(AP Photo/Jessica Hill)
Alberta Health Services is unable to provide information about how many eligible health workers have been vaccinated so far. (AP Photo/Jessica Hill)

(AP Photo/Jessica Hill) Alberta Health Services is unable to provide information about how many eligible health workers have been vaccinated so far. (AP Photo/Jessica Hill)

Eligible Red Deer hospital in-patients can’t get vaccines yet

Hospital staff are being vaccinated on a voluntary basis, says AHS

Patients age 75 and older who are occupying a Red Deer hospital bed can’t get vaccinated against COVID-19 — yet.

But Alberta Health Services states plans are underway to provide vaccinations to eligible patients who are in hospital for extended stays.

“Like everything, it’s up to the logistics of having enough vaccine delivery and supply,” AHS stated in an email.

A central Albertan shared with the Advocate earlier this week that his wife, who is recovering in hospital, couldn’t get a vaccine against COVID-19, even though she is eligible in the current phase of vaccine delivery.

According to AHS, patients in this situation will hopefully be able to be vaccinated in the coming weeks, once an adequate vaccine supply is assured.

Meanwhile, Red Deer Regional Hospital Centre employees are being vaccinated according to the province’s phased immunization program.

On-site vaccination clinics have been run by Workplace, Health and Safety Teams for eligible workers — who also have the option of booking appointments at an off-site public health clinic.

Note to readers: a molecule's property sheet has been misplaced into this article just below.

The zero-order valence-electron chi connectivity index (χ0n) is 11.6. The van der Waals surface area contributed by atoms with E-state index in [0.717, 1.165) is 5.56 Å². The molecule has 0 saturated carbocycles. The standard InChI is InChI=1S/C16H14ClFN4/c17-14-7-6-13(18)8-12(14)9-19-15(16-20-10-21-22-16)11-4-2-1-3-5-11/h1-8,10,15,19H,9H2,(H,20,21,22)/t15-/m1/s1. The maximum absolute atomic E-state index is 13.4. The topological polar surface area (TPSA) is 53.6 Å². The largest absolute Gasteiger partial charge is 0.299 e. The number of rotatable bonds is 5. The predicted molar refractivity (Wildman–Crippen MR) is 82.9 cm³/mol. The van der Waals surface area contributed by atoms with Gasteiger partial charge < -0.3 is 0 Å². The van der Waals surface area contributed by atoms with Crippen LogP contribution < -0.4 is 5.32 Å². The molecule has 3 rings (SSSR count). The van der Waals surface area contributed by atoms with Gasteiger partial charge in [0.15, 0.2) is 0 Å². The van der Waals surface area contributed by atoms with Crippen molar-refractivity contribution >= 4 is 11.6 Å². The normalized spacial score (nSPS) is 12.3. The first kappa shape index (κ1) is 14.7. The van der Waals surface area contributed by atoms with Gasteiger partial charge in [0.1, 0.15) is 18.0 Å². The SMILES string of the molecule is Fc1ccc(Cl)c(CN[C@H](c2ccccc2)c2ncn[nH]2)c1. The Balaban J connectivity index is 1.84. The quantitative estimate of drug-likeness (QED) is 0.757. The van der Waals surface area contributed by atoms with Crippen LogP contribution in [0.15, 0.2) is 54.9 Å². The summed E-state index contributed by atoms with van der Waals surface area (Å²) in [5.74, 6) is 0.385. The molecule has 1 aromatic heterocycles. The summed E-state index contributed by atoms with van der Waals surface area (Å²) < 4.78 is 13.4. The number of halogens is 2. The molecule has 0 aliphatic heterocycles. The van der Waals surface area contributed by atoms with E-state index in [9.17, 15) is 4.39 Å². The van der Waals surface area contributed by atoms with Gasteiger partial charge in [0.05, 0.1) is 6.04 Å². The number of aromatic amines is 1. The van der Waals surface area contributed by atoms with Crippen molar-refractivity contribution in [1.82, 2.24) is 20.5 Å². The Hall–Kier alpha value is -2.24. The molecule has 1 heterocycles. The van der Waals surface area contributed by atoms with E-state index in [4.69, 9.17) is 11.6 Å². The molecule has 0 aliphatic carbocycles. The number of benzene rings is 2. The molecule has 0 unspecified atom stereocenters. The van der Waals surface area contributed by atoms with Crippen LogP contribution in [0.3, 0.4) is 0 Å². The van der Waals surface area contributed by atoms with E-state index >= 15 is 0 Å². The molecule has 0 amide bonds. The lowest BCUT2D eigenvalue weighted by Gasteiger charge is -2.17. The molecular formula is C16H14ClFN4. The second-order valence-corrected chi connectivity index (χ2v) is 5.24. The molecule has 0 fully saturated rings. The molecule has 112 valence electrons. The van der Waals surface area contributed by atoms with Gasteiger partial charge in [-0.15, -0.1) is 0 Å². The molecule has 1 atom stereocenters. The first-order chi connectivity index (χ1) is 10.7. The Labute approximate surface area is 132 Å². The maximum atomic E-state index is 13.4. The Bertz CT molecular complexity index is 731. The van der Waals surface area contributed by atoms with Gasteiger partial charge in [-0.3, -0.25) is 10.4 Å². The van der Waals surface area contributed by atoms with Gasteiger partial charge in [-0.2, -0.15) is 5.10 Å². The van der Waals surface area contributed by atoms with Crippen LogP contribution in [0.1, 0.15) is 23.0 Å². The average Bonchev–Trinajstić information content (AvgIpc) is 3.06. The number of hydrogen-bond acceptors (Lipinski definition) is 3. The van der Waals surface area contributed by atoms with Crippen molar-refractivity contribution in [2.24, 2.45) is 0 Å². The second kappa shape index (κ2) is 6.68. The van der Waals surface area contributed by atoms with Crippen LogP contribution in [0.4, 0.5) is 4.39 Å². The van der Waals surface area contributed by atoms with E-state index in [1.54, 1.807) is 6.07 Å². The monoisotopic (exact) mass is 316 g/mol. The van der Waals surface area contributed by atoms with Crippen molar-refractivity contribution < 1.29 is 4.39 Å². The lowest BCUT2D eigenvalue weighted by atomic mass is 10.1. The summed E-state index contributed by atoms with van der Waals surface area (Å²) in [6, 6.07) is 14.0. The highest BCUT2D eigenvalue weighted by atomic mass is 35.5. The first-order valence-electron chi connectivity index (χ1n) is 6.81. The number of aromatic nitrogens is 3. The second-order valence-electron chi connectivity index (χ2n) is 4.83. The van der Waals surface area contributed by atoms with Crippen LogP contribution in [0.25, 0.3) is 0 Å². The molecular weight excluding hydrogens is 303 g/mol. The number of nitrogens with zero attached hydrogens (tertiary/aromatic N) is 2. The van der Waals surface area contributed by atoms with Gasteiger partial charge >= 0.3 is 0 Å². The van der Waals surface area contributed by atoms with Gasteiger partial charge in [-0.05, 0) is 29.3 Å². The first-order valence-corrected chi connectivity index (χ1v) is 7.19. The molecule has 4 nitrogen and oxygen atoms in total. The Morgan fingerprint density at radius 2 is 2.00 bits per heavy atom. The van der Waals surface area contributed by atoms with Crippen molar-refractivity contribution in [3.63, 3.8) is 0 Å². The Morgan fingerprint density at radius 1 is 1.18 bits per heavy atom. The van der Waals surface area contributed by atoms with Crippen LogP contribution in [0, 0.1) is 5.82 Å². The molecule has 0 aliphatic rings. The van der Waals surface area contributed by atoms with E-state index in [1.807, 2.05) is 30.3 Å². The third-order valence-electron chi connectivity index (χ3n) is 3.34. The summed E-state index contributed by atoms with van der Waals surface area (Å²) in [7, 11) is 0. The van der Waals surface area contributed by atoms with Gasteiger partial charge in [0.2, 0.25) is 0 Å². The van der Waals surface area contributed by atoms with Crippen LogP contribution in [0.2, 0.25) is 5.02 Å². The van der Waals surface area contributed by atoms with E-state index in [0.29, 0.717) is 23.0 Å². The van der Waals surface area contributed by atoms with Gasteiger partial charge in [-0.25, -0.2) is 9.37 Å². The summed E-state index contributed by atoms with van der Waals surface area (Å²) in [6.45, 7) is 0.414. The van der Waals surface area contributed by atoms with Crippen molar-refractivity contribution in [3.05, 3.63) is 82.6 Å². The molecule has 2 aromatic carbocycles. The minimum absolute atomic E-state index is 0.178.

AHS was unable to provide information about how many eligible health workers have been inoculated, since vaccinations are not mandatory, and employees are not required to confirm they have received a shot.

“We do encourage staff to go online and complete the “got my COVID shot form” once they have received their second dose, but again, this is done on a voluntary basis.”

AHS spoke out on Wednesday against allegations made by the Alberta Union of Provincial Employees that some health managers who are working from home in the Calgary area were being vaccinated with a left-over supply of vaccine before some hospital support workers there.

AHS states these allegations are unfounded: “Vaccine wastage protocol (are) in place that outlines clearly how any leftover vaccine product is to be used.”

On rare occasions when a small number of doses remain at the end of the day and need to be used within a short time period, AHS uses an “evolving list of eligible individuals.” This includes those who are due to receive a second dose and are within the appropriate window; are eligible to receive their first dose but have not yet, and eligible to receive a first dose in the current or next phase.

“Staff and physicians have all been reminded of the current sequencing eligibility and how to report any potential errors in sequencing,” AHS has stated.

Any complaint of a breach of AHS policy will be reviewed “and appropriate actions taken.”



lmichelin@reddeeradvocate.com

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